On July 29, 2020, the U.S. House of Representatives passed H.R. 7575, the Water Resources Development Act of 2020 (WRDA 2020), a key piece of legislation that authorizes vital projects and priorities in the nation’s water infrastructure systems, including restoring natural infrastructure to reduce flood risk and boost community resilience.
“The U.S. House of Representatives just took a big step to make our nation’s waterways, infrastructure and communities more resilient in the face of extreme weather. By investing in bipartisan solutions, such as natural infrastructure, Congress is better protecting communities from flooding, while also creating jobs and restoring vital ecosystems,” the sponsoring committee said.
“The reauthorization rightly focuses on increasing equity and improving engagement with local communities and tribes given that they too often bear the brunt of extreme weather,” they continued.
Other priorities included in this reauthorization are improvements to the New York New Jersey Harbor and Tributaries Study to better assess impacts of sea level rise to the communities and infrastructure of this region and measures to enhance the resilience of the Louisiana coast and lower Mississippi River.
“Extreme weather and flooding are taking a greater toll on people across all corners of this country. This reauthorization reflects the real needs that exist to protect communities and infrastructure from our coasts to the heartland,” added the committee.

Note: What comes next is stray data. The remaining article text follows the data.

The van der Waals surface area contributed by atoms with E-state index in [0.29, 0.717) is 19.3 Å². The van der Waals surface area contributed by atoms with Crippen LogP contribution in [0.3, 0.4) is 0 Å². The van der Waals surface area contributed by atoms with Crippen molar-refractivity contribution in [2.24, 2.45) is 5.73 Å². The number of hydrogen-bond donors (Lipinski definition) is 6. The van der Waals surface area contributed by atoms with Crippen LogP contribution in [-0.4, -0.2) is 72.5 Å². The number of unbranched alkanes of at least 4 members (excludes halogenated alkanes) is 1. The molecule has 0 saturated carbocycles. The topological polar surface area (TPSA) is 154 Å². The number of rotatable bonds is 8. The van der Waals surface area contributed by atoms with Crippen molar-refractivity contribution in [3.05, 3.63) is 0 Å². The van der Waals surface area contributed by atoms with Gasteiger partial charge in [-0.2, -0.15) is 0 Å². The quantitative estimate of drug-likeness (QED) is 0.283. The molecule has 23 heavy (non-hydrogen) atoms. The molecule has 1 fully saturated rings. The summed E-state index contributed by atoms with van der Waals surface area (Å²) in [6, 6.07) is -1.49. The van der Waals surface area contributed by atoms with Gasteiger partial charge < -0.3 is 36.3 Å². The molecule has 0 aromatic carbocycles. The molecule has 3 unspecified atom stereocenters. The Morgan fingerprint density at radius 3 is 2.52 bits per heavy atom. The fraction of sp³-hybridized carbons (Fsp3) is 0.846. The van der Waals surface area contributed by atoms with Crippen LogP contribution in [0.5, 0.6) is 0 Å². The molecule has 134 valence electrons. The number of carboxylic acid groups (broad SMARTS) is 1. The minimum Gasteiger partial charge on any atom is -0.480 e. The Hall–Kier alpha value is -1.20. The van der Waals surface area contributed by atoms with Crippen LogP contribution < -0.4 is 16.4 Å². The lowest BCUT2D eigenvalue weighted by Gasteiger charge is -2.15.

Earlier in the year, the Senate Environment and Public Works Committee unanimously advanced their version of WRDA 2020 out of committee.
The Senate bill included funding for key flood and coastal resilience studies on the lower Mississippi River and Great Lakes in addition to tools designed to build resilience and capacity for clean water infrastructure and water quality protections for communities and ecosystems.
“Our country desperately needs these investments to strengthen our climate resilience across our nation’s waterways. We look forward to working with leaders in both chambers and parties in the months ahead to see that Congress moves this vital piece of legislation forward to the president,” said the Senate Environment and Public Works Committee.
Photo of Mississippi River flood by Sydney Swann from Pixabay.